By Imtiyaz Yusuf
Special to The
This weekend through Monday, Thai Muslims celebrate Mawlid al-Nabi - the birthday of the Prophet Muhammad. This year, the annual nationwide celebration will be opened by HRH Crown Prince Maha Vajiralongkorn, representing HM the King. His Majesty has opene
For Thai Muslims, like their co-religionists in Southeast Asia’s other Buddhist-majority countries, Mawlid is a symbolic reminder of the historical presence of Islam in the country. It is also represents an annual opportunity to reaffirm Muslims’ status as Thai citizens and their allegiance to the monarchy.
In keeping with tradition, this year’s Ngarn Mawlid Klang – the main festival – is being held in the grounds of the office of the Chularajmontri, Thailand’s Islamic spiritual leader, in Nong Chok, Bangkok.
The Chularajmontri is official representative of the 7 million Thai Muslims – 7 per cent of the country’s population and made up of different ethnicities and sects. Forty-four per cent of Thai Muslims reside in the southernmost provinces of Pattani, Yala and Narathiwat, while the rest are spread across the nation.
The Islamic world normally celebrates Mawlid on the 12th day of the third Muslim calendar month – January, this year. But in Thailand there is no fixed date, with tradition decreeing the festival be held in the run up to the holy month of Ramadan, which is June this year.
For the Muslims, the Prophet Muhammad is an example of a perfect human being, worthy of emulation every day and not only on the date of his birth. The Koran describes Muhammad as a “mercy for the world” – a role model for Muslims to remember and follow in the religious, personal and public domains of life. For Muslims, the celebration of Mawlid is an act of devotional reciprocity between humans, God and the Prophet.
But that shining face of mercy has been obscured in recent years, as the world views Islam through the lens of gruesome events occurring in the Middle East and largely connected with the politics of petrodollars and energy resources, the death of the pro-democracy Arab Spring, Sunni-Shia sectarianism and the rise of political-religious fundamentalism. Islam, a significant contributor to the development of world civilisation, has been reduced to a dry set of legalistic do’s and don’ts. The beauty of Islam as embodied in the mercy-oriented life of the Prophet Muhammad has been eclipsed. However, the long centuries of Mawlid celebration are a reminder to practice and pass on the beauty of Islam and the compassion of its prophet in the present and for future.
As elsewhere in the world, the celebration of Mawlid in Thailand includes Koran reading competitions and the reciting of poetry that honours the example and Muhammad’s human and humane qualities. The Ministry of Culture’s Islamic Department gives awards to Muslims who have contributed to the promotion and development of Thai life in their roles as citizens, as educators and as social workers. In Bangkok, the Ngarn Mawlid Klang main festival is a vibrant showcase for the Thai Muslim community and their lifestyles. Booths display the history and cultural life of the diverse Thai Muslim community and the embassies of Muslim countries offer a flavour of their own unique cultures, arts and commercial life. Meanwhile stalls offer religious artefacts, Muslim fashions and Thai Muslim dishes from the north to the south of the country.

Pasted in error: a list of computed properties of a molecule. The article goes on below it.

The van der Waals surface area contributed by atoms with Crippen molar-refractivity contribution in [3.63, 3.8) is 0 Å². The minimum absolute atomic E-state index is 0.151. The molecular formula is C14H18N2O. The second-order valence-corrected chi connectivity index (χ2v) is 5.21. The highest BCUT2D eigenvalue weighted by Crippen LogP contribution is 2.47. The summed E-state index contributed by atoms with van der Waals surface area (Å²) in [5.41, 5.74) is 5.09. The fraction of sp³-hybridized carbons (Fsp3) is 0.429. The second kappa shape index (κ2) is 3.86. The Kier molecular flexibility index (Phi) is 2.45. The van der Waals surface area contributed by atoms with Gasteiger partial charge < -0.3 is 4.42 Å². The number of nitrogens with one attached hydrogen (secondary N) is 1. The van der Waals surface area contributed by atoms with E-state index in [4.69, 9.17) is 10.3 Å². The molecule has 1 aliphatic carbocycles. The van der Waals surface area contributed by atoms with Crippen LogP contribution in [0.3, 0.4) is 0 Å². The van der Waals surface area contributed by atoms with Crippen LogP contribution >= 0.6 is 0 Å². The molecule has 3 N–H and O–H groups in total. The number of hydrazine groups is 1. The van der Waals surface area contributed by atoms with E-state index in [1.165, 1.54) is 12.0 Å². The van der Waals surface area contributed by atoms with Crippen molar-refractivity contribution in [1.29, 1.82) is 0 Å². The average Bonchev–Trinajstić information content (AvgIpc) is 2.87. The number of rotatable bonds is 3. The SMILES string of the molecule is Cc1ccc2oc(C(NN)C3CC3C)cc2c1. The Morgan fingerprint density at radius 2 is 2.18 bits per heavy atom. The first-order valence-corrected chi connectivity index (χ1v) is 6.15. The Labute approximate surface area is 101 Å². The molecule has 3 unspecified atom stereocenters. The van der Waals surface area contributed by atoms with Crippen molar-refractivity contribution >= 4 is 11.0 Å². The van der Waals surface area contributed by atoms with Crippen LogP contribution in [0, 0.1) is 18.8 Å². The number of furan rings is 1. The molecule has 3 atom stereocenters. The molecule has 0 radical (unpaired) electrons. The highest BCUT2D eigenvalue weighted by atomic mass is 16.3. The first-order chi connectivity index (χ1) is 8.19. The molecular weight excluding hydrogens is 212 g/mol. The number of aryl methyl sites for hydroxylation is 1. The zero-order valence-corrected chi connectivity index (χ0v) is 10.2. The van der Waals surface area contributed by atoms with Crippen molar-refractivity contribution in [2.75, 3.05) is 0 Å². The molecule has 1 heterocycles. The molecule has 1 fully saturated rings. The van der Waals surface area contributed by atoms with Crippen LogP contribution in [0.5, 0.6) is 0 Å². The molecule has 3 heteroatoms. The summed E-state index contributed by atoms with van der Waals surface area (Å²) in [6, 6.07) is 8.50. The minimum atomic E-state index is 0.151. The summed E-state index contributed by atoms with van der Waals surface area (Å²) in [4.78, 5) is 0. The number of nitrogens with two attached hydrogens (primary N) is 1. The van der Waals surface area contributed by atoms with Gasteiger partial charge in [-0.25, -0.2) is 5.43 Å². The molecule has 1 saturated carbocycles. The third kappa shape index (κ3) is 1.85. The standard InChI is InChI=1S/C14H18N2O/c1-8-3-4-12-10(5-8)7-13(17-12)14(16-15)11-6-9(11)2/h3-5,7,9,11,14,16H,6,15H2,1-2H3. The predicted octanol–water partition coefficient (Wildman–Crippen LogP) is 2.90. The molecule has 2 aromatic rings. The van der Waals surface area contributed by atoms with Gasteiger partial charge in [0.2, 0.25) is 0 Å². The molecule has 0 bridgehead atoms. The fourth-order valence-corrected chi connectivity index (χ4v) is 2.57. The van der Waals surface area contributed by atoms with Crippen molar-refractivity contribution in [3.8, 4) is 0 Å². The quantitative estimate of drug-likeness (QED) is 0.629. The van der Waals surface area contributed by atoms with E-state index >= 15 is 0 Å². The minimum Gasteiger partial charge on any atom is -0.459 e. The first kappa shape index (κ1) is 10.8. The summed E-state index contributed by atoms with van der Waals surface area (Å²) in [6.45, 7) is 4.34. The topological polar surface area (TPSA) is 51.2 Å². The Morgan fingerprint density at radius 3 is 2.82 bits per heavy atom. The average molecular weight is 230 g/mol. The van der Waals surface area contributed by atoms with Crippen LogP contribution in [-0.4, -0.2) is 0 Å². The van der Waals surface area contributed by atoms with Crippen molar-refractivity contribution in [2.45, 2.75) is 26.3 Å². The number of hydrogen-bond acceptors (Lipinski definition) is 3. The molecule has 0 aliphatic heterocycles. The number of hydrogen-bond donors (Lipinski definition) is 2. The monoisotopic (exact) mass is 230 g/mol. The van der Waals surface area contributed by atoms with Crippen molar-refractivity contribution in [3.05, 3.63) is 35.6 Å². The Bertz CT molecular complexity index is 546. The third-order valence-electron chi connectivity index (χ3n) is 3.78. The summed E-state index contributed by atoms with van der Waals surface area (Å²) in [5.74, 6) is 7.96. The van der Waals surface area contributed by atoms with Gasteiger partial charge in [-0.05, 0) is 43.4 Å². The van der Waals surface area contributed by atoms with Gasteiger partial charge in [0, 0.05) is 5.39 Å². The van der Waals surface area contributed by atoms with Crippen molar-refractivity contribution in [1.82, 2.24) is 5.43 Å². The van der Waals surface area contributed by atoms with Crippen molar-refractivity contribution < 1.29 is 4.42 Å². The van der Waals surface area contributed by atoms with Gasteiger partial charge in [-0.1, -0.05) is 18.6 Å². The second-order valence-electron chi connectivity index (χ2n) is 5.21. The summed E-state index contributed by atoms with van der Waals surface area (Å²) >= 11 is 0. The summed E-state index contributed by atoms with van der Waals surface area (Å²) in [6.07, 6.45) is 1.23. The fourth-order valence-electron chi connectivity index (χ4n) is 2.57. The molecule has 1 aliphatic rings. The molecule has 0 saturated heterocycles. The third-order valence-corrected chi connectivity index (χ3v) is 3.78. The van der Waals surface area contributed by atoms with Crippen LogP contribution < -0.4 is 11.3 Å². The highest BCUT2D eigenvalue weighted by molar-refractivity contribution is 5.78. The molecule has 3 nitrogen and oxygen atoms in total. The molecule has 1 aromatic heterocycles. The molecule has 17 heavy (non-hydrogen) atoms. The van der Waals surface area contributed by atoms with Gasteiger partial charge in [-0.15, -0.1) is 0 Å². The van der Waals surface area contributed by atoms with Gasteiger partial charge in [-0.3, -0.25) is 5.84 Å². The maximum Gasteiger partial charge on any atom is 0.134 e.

By illustrating the cultural mosaic of Thailand, the festival plays an important role in maintaining and enhancing religious, cultural and ethnic diversity and the peaceful coexistence of different communities in Thailand.
As such it is unfortunate that Ngarn Mawlid Klang is not well known among the rest of the Thai community. The roots of that obscurity lie in the prevailing ethno-religious identities of Islam and Buddhism in Thailand, where the Muslims are known as “khon khaek”, as distinct from “Thai Buddhists”. Thai Muslims still have a lot of public relations work to do in popularising Ngarn Mawlid Klang as part of Thailand’s cultural calendar.
Globalisation has brought challenges of recognising and living with diversity, and the Thai Muslim community is exhibiting a rise in exclusivist tendencies, which is not a healthy sign. Instead, it has to use its cultural resources like the Mawlid to sustain itself and engage with the world at large. Otherwise, it will end up insulated and out of touch with reality, a situation that will create obstacles to social integration rather than solving them. No religious community today can exist as an island, for the future is multicultural and inter-religious.
In recent years, Mawlid in Thailand has been a subject of internal Muslim debate over its religious validity. The festival was instituted during the 11th century by the Fatimid Shia Caliphate in Egypt, but the religiously puritan state of Saudi Arabia, established in the 1930s, has banned Mawlid on the grounds that it is an innovation. Fortunately, Thai Muslim religious leaders of all shades of opinion have so far been able to weather this wider debate without stormy conflict. And the enthusiasm with which a large number of Thai Muslims participate in Mawlid every year will keep it robust. For them, the festival is a significant event in the evolution of the Thai Muslim community over the decades and an integral part of Thailand’s social mosaic.
Asst Professor Imtiyaz Yusuf is director of the International Centre for Buddhist-Muslim Understanding, College of Religious Studies, Mahidol University.